Byttering (also Bytering, Bytteryng, or Biteryng; possible first name Thomas) (fl. c. 1400 – 1420) was an English composer during the transitional period from Medieval to Renaissance styles. Five of his compositions have survived, all of them in the Old Hall Manuscript.
A possible identification of Byttering with a Thomas Byteryng has been made. Byteryng was a canon at Hastings Castle between 1405 and 1408, and was a rector somewhere in London in 1414. There is no information on the composer in the Old Hall Manuscript other than that his surname is attached to several pieces. Those pieces stand out from many of the works in the manuscript by their relatively advanced stylistic traits.
Byttering's music includes three mass sections – two Glorias and a Credo – a motet based on Nesciens Mater, and a substantial three-voice, isorhythmic wedding motet, En Katerine solennia/Virginalis contio/Sponsus amat sponsum, his best-known work, which was almost certainly written for the wedding, on 2 June 1420, of King Henry V and Catherine of Valois.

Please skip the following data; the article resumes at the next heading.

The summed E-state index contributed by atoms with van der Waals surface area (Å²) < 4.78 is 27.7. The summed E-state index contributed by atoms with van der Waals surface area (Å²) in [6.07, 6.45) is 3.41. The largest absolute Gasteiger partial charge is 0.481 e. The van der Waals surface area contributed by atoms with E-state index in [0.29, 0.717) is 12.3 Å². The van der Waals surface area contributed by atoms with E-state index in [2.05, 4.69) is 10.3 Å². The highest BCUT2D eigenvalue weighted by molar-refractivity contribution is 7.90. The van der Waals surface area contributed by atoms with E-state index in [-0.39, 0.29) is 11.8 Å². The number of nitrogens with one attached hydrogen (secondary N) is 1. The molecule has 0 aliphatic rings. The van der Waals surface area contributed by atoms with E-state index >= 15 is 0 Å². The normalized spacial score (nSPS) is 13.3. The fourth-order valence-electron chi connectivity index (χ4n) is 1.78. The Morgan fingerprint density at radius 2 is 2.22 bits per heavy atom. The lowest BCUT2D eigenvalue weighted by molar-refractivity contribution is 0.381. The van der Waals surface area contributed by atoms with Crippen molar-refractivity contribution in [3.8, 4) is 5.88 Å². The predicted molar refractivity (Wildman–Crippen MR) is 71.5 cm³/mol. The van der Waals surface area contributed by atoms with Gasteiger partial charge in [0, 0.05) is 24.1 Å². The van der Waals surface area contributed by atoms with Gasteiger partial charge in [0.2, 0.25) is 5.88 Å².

The four-voice Gloria, No. 18 in the Old Hall MS, is one of the most complex canons of the early 15th century, and represents what was probably the extreme of stylistic differentiation between English and continental practice. Canons in continental sources are extremely rare, but there are seven in the Old Hall MS, and Byttering's is the only one with the standard arrangement of the same tune in all four voices.